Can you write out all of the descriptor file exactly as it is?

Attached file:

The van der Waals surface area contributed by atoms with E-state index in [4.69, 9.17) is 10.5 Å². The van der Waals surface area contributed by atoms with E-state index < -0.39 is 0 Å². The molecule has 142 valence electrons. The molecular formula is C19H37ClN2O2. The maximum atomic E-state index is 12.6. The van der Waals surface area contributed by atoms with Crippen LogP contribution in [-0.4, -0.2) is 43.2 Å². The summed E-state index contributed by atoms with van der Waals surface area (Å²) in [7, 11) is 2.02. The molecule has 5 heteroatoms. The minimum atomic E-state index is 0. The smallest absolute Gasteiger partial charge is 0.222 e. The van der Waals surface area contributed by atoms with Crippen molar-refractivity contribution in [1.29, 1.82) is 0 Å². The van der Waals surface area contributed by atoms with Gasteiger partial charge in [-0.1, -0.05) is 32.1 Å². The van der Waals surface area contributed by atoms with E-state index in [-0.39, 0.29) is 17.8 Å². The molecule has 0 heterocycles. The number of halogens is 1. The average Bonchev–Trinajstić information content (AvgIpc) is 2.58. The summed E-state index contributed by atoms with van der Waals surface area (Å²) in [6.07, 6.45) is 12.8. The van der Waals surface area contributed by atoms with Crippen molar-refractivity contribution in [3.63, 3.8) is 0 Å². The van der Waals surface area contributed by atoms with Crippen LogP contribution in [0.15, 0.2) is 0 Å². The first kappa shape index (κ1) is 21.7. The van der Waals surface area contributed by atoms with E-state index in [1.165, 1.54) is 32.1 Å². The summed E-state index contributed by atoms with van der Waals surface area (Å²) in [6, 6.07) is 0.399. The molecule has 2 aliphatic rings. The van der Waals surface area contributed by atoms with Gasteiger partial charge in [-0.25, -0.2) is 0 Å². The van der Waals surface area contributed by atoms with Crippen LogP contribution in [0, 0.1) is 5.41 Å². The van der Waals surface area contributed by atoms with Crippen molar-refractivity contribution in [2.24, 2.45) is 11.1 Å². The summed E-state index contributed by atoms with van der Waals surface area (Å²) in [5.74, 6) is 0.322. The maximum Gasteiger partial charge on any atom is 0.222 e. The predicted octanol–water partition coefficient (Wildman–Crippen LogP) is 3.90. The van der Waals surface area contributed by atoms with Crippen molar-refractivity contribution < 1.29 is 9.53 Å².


The van der Waals surface area contributed by atoms with E-state index in [4.69, 9.17) is 10.5 Å². The van der Waals surface area contributed by atoms with E-state index < -0.39 is 0 Å². The molecule has 142 valence electrons. The molecular formula is C19H37ClN2O2. The maximum atomic E-state index is 12.6. The van der Waals surface area contributed by atoms with Crippen LogP contribution in [-0.4, -0.2) is 43.2 Å². The summed E-state index contributed by atoms with van der Waals surface area (Å²) in [7, 11) is 2.02. The molecule has 5 heteroatoms. The minimum atomic E-state index is 0. The smallest absolute Gasteiger partial charge is 0.222 e. The van der Waals surface area contributed by atoms with Crippen molar-refractivity contribution in [1.29, 1.82) is 0 Å². The van der Waals surface area contributed by atoms with Gasteiger partial charge in [-0.1, -0.05) is 32.1 Å². The van der Waals surface area contributed by atoms with E-state index in [-0.39, 0.29) is 17.8 Å². The molecule has 0 heterocycles. The number of halogens is 1. The average Bonchev–Trinajstić information content (AvgIpc) is 2.58. The summed E-state index contributed by atoms with van der Waals surface area (Å²) in [6.07, 6.45) is 12.8. The van der Waals surface area contributed by atoms with Crippen molar-refractivity contribution in [3.63, 3.8) is 0 Å². The van der Waals surface area contributed by atoms with Crippen LogP contribution in [0.15, 0.2) is 0 Å². The first kappa shape index (κ1) is 21.7. The van der Waals surface area contributed by atoms with E-state index in [1.165, 1.54) is 32.1 Å². The summed E-state index contributed by atoms with van der Waals surface area (Å²) in [6, 6.07) is 0.399. The molecule has 2 aliphatic rings. The van der Waals surface area contributed by atoms with Gasteiger partial charge in [-0.25, -0.2) is 0 Å². The van der Waals surface area contributed by atoms with Crippen LogP contribution in [0, 0.1) is 5.41 Å². The van der Waals surface area contributed by atoms with Crippen molar-refractivity contribution in [2.24, 2.45) is 11.1 Å². The summed E-state index contributed by atoms with van der Waals surface area (Å²) in [5.74, 6) is 0.322. The maximum Gasteiger partial charge on any atom is 0.222 e. The predicted octanol–water partition coefficient (Wildman–Crippen LogP) is 3.90. The van der Waals surface area contributed by atoms with Crippen molar-refractivity contribution < 1.29 is 9.53 Å².